Friday, November 11, 2011

Best Answer to "How Was School Today?"

Mommy who?

We are now two months into preschool and the girls run off into the building gleefully like I am yesterday's news. I have a long history of being treated like that by men, but my own children? I don't think so! I am a vengeful sort so I started plotting how to get back at them for disposing of me so easily. "If you can so callously be without me for 2 hours and 45 minutes," I thought, "then let's see how you do if I go back to work full time and you only see me two hours TOTAL per day! Maybe you'll miss me then!" Of course that would require me to actually work and we all know how against that I am. Alas, I am still scheming. Preferably I'll come upon a plan that punishes them but doesn't at all negatively impact me.  I'm not even sure I'm still employable as I have trouble making pleasant conversation with other adults. Unpleasant, certainly. But from what I vaguely recall that doesn't fly in the workplace.

So every day I ask the same tired question I assume all mothers across the world ask: "How was school today?" Usually I get mish mash of toddler gossip like someone wet their pants or another bit an unsuspecting fellow pupil who dared to grab a purple crayon or similar. But one day. Ah, one day I got this courtesy of Lulu:

"I was afraid to ask the teacher for a tissue so I wiped boogers all over my dress."

I'm so against the word boogers that I didn't even know how to spell it. I had to look it up. So you can imagine if I don't like writing it how I felt about knowing my daughter's dress was covered in them.

In other news, my mother came to visit as she does quite often and we took a pleasant sojourn to the park where we overheard a father tell his daughter that if she didn't put on her shoes the police would come and take her away to jail. That was two months ago and my mother was so horrified she's still not over it. Whenever she calls, she'll ask, "Have you seen that no-good father who threatens his three-year-old with jail?" I got sick of saying no so last time she asked that question I said, why yes, in fact I saw social services hauling the kid away as she exclaimed happily, "Thank you for saving me from my awful mean father!" I think mom can now sleep at night.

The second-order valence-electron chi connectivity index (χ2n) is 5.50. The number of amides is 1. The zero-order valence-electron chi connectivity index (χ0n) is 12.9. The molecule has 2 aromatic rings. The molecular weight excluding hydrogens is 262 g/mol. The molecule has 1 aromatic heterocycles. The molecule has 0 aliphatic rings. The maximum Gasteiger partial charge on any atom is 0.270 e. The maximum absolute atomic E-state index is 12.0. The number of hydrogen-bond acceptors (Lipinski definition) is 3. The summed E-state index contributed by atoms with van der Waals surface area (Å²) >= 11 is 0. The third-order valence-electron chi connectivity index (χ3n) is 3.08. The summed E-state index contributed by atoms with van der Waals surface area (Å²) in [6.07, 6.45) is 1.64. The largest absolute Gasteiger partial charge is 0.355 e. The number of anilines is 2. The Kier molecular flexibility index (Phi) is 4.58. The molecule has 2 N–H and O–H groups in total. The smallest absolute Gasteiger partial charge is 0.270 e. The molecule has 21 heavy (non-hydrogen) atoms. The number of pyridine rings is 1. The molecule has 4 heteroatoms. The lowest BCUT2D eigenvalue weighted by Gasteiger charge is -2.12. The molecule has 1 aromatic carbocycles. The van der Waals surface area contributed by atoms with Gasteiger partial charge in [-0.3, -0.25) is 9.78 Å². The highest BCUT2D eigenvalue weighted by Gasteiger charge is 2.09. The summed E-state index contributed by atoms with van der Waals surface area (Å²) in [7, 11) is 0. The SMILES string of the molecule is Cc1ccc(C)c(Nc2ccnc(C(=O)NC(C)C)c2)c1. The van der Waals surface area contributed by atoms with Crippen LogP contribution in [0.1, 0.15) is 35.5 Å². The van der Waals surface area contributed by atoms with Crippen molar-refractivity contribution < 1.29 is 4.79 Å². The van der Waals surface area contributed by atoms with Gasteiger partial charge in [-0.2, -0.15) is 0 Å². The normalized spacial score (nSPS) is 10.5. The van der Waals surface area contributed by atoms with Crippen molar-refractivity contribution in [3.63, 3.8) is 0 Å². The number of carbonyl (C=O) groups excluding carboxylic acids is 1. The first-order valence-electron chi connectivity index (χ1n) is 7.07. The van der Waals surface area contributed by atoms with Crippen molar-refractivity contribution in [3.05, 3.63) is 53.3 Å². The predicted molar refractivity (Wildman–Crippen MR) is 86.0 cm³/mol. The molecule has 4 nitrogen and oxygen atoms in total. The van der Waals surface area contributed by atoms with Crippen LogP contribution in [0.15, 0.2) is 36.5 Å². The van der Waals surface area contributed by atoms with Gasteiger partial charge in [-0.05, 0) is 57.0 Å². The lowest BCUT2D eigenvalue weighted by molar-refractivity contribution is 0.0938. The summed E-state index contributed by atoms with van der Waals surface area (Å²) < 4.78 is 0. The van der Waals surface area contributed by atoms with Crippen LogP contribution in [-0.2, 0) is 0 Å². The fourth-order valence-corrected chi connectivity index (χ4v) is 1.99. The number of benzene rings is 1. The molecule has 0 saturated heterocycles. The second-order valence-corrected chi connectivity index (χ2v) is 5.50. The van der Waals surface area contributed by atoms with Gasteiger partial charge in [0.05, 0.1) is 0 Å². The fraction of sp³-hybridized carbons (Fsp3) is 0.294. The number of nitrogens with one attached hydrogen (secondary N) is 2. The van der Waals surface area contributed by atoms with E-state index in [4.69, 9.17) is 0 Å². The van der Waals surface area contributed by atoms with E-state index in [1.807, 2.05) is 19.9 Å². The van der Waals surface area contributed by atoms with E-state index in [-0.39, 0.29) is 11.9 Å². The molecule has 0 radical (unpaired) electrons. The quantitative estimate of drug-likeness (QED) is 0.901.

During that same park excursion, there was some dumb kid sitting right under the monkey bars where he could get hit by swinging feet as his dumber mother stood there saying things like, "You have two choices. You can get out of the way or you can get hit in the head." After several minutes of this, I told Moxley she could go ahead and swing on over him and if he got a concussion so be it. Shortly thereafter, another dumb kid wouldn't give Lulu a turn on the slide and he just sat there blocking it. I told him to move it and he tried to give me an explanation, one that started with, "Well, I am waiting for my sister blah blah blah" to which I replied, "I don't care if you're waiting for God himself. Move it!" at which point my mother said to me: "You seem awfully angry. Why are you so angry?" My question is why did it take her 40+ years and a jaunt to a park filled with annoying children for her to notice this about my personality?

Speaking of God, my kids are beginning to ask questions about him. Except they think his name is Ga-Gon for some reason. "Why does Ga-Gon live in the clouds?" they asked. "Who?" I replied. "Ga-Gon. He is really nice and lives in the sky." "Oh," I said, "you mean God?" "No, Ga-Gon!" Then last night Lulu asked if Ga-Gon lived in a castle or if he got wet when it rained. Which, when you think about it, is  actually a very good question.

I also have some deep thoughts on the CMAs: Did the country music powers that be think that by putting Lionel Richie up on stage with Darius Rucker thereby having the only two African American people in the entire room in one place under one roof it would debunk the theory that country music is racist? "Look here!" the producers must have said patting themselves on the back. "Two black performers on stage AT THE SAME TIME! Who are they calling racist???" Dancing on the ceiling indeed. And while we're discussing dancing, might I point out that Faith Hill has no rhythm? Did you see her hop around the stage to her new song as though there was an entirely DIFFERENT song being played? Sheesh. Ask Tim to cough up some money for dance lessons, sweetheart! And get a new hairdresser while you're at it.

One more thing: I just came from Traders Joe's which I normally delegate to my husband because making undesirable small talk with the cashiers deeply upsets me. I by far prefer the surly rudeness of the  Jewel staff. But I think I finally figured out how the interview process works at Trader Joes. The first phase involves weeding out anyone who seems remotely normal. The second phase requires giving the applicant one simple command in the interview: "Tell us about yourself." If the person can talk nonstop for 30 minutes straight without coming up for air they get the job. Bonus points with a direct line to a managerial position if they somehow work in a story about their pet ferret.

I am going to start posting more. Really. This time I mean it.

Saturday, September 10, 2011

The Preschool Blues